""I'm stuffing your mouth with your promises and watching you vomit them out upon my face" -- Anne Sexton, The Complete Poems
I'm curious as to just how many Americans still remember the saga of a presidential promise associated with the death of U.S. Army Sgt. Dillon Christopher Baldridge. The young soldier was a casualty in an "inside attack" by an Afghan police officer on June 10 last year while serving in Afghanistan. When laid to rest, Baldridge was only three weeks shy of his 23rd birthday.
The presidential promise in this saga, came in the form of a perhaps spur-of-the-moment offer by self-proclaimed,"self-made" billionaire" donald trump to donate $25,000 of his personal funds to the family of the fallen soldier. But unlike so many of the promises made by a "president" infamous for stiffing everyone from building contractors to wedding planners, this was a promise trump actually kept although apparently with some reluctance.
"Reluctance" would seem the most apt characterization. That's because by mid-October, some four months after trump's promise, the only item issued to the Baldridges by trump was a mere letter of condolence. The promised $25 grand perhaps a trifling amount to anyone claiming to be filthy rich had not been delivered upon.
One can only speculate why.
Was it a truly sincere offer? Or was it just another of those recidivist moments of compulsion by trump to soak up some of the media attention that was being focused on the dead American soldier? Perhaps trump figured that over time, his promise of assistance would wind up conveniently lost in the swirl of more important presidential prerogatives. Maybe he wagered that polite protocol would prevent the Baldridge family from publicly demanding that the "president" honor his commitment and immediately fork over the cash. Perhaps he was distracted by emerging controversies and burgeoning scandals connected to him personally and to members of his "administration." Maybe it was an honest oversight. Whatever the reason, it clearly took a full public shaming via a cascade of intense media scrutiny before trump finally ponied up.
"I was just floored" (upon receiving the offer), said Dillon's father Chris, according to a report published in the Washington Post. He (trump) said: 'No other president has ever done something like this "but I'm going to do it.'" (Fact: In 2015, former President Barack Obama fulfilled a similar pledge on behalf of Kayla Mueller who had been killed by ISIS, and himself underwent similar criticism from Mueller's parents.)
Trump's reluctant payment to the Baldridge family followed a similar response to a prior military-related financial pledge he made which also remained unfulfilled until its delinquency was magnified by the media.
That episode began on January 28, 2016, when trump blew off a Republican presidential debate to instead host a Des Moines, Iowa rally during which, trump claimed, some $6 million was raised on behalf of veterans groups across the country. Of that $6 million, trump claimed to have personally donated $1 million of his own money.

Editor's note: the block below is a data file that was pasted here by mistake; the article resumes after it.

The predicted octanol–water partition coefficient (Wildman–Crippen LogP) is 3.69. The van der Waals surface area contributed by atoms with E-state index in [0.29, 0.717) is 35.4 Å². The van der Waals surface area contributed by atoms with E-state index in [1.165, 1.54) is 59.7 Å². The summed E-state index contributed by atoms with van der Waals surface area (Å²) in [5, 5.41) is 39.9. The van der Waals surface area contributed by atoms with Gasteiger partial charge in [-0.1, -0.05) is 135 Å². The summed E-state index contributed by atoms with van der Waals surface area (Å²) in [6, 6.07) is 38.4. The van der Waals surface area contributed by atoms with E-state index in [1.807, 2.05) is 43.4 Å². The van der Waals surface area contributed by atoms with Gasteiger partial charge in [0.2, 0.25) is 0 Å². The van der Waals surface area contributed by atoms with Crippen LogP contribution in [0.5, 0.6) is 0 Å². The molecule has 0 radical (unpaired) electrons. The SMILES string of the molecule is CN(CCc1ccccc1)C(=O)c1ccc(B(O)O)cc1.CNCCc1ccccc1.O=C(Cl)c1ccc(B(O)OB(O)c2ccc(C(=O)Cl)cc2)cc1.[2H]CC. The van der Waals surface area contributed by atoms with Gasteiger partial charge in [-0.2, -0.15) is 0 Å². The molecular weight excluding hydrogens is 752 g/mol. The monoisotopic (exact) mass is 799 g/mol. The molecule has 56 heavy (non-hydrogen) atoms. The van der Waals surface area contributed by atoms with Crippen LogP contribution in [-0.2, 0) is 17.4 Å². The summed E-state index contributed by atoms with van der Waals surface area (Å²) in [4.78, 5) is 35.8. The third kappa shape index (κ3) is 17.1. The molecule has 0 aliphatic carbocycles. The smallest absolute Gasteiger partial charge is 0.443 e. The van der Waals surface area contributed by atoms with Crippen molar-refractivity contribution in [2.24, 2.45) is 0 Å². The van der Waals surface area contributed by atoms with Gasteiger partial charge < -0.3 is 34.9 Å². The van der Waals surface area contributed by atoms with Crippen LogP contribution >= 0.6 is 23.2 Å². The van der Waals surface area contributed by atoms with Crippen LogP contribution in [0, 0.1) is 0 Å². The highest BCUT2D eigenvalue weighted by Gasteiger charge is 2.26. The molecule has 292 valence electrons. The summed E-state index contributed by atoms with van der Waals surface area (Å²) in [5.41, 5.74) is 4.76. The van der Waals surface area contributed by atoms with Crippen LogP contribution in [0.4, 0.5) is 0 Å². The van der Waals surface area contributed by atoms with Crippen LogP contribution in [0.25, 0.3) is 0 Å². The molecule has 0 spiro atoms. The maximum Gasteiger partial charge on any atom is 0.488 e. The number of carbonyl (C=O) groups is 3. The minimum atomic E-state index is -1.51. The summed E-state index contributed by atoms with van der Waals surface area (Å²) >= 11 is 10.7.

As it turned out, trump's $6 million figure was inflated. Only $4.5 million was raised, of which $2.9 million had been given to veterans' organizations. But none of the funds raised had been given to any veterans' group until after media inquiries into the delay began to emerge.
As for trump's $1 million promise? At some point that June trump, again, perhaps reluctantly, sent a personal check for a million dated May 24 to a group called the Marine Corp Law Enforcement Foundation, a check that once again didn't show up until four months after the $1 million pledge was originally made. It remains unclear as to whether trump's contribution was counted among the $4.5 million raised.
Word is Bond
There are promises made, promises kept, promises half-filled, promises broken, and promises that general consensus requires should be abandoned out of necessity. And as long as corruption, outright deceit or naked political expediency play no role, there are certainly credible reasons why a president might fail to make good on campaign promises.
Perhaps the most reasonable excuse would be that the president is subject to the will of a Congress that's completely unwilling to pass legislation associated with a particular president's campaign promises. President Obama, for example, failed to shut down Gitmo in part, due to the then-GOP controlled Congress' unwillingness to go along with that idea.
But some presidents have actually utilized Congress as an aid in reneging on campaign promises. George H. W. Bush's infamous "read my lips: no new taxes" campaign pledge made during his 1988 presidential run was broken because a Democratic-controlled Congress concluded that no new taxes would result in extreme budget deficits and potentially deep cuts in entitlement programs. Bush agreed with that assessment and joined Congress in proposing new taxes in his 1990 federal budget.
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